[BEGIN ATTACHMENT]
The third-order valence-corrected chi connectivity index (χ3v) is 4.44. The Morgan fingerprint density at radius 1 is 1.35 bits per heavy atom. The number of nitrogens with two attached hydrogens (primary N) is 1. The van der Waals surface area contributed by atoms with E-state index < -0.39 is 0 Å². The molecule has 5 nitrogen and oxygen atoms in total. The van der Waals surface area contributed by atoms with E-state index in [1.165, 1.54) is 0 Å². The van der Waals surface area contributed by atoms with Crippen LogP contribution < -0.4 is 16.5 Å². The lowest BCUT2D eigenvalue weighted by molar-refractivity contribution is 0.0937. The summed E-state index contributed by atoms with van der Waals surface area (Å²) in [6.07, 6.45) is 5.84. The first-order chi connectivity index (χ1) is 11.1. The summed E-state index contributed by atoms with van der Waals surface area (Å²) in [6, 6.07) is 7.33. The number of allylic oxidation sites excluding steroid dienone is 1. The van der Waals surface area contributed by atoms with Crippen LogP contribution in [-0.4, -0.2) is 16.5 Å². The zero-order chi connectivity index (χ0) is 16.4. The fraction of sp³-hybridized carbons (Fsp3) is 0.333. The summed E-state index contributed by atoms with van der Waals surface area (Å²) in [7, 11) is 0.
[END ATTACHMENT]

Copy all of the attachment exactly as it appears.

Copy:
The third-order valence-corrected chi connectivity index (χ3v) is 4.44. The Morgan fingerprint density at radius 1 is 1.35 bits per heavy atom. The number of nitrogens with two attached hydrogens (primary N) is 1. The van der Waals surface area contributed by atoms with E-state index < -0.39 is 0 Å². The molecule has 5 nitrogen and oxygen atoms in total. The van der Waals surface area contributed by atoms with E-state index in [1.165, 1.54) is 0 Å². The van der Waals surface area contributed by atoms with Crippen LogP contribution < -0.4 is 16.5 Å². The lowest BCUT2D eigenvalue weighted by molar-refractivity contribution is 0.0937. The summed E-state index contributed by atoms with van der Waals surface area (Å²) in [6.07, 6.45) is 5.84. The first-order chi connectivity index (χ1) is 11.1. The summed E-state index contributed by atoms with van der Waals surface area (Å²) in [6, 6.07) is 7.33. The number of allylic oxidation sites excluding steroid dienone is 1. The van der Waals surface area contributed by atoms with Crippen LogP contribution in [-0.4, -0.2) is 16.5 Å². The zero-order chi connectivity index (χ0) is 16.4. The fraction of sp³-hybridized carbons (Fsp3) is 0.333. The summed E-state index contributed by atoms with van der Waals surface area (Å²) in [7, 11) is 0.